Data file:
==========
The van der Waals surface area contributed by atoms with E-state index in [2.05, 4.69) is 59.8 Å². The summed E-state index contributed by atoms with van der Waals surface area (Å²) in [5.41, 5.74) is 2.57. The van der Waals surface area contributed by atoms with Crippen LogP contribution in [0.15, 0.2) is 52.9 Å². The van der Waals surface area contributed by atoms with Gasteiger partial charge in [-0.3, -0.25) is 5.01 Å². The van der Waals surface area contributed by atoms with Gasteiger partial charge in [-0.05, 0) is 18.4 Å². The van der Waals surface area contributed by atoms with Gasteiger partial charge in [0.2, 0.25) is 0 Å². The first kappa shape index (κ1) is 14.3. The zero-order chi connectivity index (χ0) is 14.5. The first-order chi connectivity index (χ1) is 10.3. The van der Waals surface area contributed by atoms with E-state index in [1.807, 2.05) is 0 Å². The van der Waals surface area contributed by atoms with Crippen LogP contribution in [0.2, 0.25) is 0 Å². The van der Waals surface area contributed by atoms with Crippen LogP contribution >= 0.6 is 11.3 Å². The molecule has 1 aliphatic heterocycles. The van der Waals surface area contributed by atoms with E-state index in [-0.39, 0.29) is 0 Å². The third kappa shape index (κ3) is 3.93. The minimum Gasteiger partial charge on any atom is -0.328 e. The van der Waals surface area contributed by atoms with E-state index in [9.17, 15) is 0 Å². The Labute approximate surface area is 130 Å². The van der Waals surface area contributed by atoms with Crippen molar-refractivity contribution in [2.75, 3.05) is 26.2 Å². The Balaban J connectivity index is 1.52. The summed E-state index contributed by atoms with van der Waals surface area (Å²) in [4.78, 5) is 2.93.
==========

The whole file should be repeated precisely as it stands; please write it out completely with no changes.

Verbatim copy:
The van der Waals surface area contributed by atoms with E-state index in [2.05, 4.69) is 59.8 Å². The summed E-state index contributed by atoms with van der Waals surface area (Å²) in [5.41, 5.74) is 2.57. The van der Waals surface area contributed by atoms with Crippen LogP contribution in [0.15, 0.2) is 52.9 Å². The van der Waals surface area contributed by atoms with Gasteiger partial charge in [-0.3, -0.25) is 5.01 Å². The van der Waals surface area contributed by atoms with Gasteiger partial charge in [-0.05, 0) is 18.4 Å². The van der Waals surface area contributed by atoms with Gasteiger partial charge in [0.2, 0.25) is 0 Å². The first kappa shape index (κ1) is 14.3. The zero-order chi connectivity index (χ0) is 14.5. The first-order chi connectivity index (χ1) is 10.3. The van der Waals surface area contributed by atoms with E-state index in [1.807, 2.05) is 0 Å². The van der Waals surface area contributed by atoms with Crippen LogP contribution in [0.2, 0.25) is 0 Å². The van der Waals surface area contributed by atoms with Crippen LogP contribution >= 0.6 is 11.3 Å². The molecule has 1 aliphatic heterocycles. The van der Waals surface area contributed by atoms with E-state index in [-0.39, 0.29) is 0 Å². The third kappa shape index (κ3) is 3.93. The minimum Gasteiger partial charge on any atom is -0.328 e. The van der Waals surface area contributed by atoms with E-state index in [9.17, 15) is 0 Å². The Labute approximate surface area is 130 Å². The van der Waals surface area contributed by atoms with Crippen molar-refractivity contribution in [2.75, 3.05) is 26.2 Å². The Balaban J connectivity index is 1.52. The summed E-state index contributed by atoms with van der Waals surface area (Å²) in [4.78, 5) is 2.93.